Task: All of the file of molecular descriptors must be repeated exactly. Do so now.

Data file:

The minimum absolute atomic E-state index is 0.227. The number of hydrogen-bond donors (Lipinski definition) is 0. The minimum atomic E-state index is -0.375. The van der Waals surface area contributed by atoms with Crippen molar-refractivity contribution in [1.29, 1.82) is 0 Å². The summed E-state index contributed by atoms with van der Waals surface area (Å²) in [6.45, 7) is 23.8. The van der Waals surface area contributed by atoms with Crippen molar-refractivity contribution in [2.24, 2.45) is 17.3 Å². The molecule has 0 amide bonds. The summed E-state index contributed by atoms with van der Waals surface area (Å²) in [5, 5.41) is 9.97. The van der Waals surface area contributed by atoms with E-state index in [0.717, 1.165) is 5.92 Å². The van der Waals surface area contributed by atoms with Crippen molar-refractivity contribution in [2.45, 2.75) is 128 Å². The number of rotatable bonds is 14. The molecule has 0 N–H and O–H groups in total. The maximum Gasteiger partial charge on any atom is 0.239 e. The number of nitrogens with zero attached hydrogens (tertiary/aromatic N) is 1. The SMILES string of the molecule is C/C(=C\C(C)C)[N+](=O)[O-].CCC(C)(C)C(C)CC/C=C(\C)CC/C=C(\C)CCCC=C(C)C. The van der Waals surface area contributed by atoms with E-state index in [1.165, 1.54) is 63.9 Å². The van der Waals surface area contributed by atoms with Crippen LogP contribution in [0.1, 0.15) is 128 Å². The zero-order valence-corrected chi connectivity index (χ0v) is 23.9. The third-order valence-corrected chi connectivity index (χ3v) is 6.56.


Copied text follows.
The minimum absolute atomic E-state index is 0.227. The number of hydrogen-bond donors (Lipinski definition) is 0. The minimum atomic E-state index is -0.375. The van der Waals surface area contributed by atoms with Crippen molar-refractivity contribution in [1.29, 1.82) is 0 Å². The summed E-state index contributed by atoms with van der Waals surface area (Å²) in [6.45, 7) is 23.8. The van der Waals surface area contributed by atoms with Crippen molar-refractivity contribution in [2.24, 2.45) is 17.3 Å². The molecule has 0 amide bonds. The summed E-state index contributed by atoms with van der Waals surface area (Å²) in [5, 5.41) is 9.97. The van der Waals surface area contributed by atoms with E-state index in [0.717, 1.165) is 5.92 Å². The van der Waals surface area contributed by atoms with Crippen molar-refractivity contribution in [2.45, 2.75) is 128 Å². The number of rotatable bonds is 14. The molecule has 0 N–H and O–H groups in total. The maximum Gasteiger partial charge on any atom is 0.239 e. The number of nitrogens with zero attached hydrogens (tertiary/aromatic N) is 1. The SMILES string of the molecule is C/C(=C\C(C)C)[N+](=O)[O-].CCC(C)(C)C(C)CC/C=C(\C)CC/C=C(\C)CCCC=C(C)C. The van der Waals surface area contributed by atoms with E-state index in [1.165, 1.54) is 63.9 Å². The van der Waals surface area contributed by atoms with Crippen LogP contribution in [0.1, 0.15) is 128 Å². The zero-order valence-corrected chi connectivity index (χ0v) is 23.9. The third-order valence-corrected chi connectivity index (χ3v) is 6.56.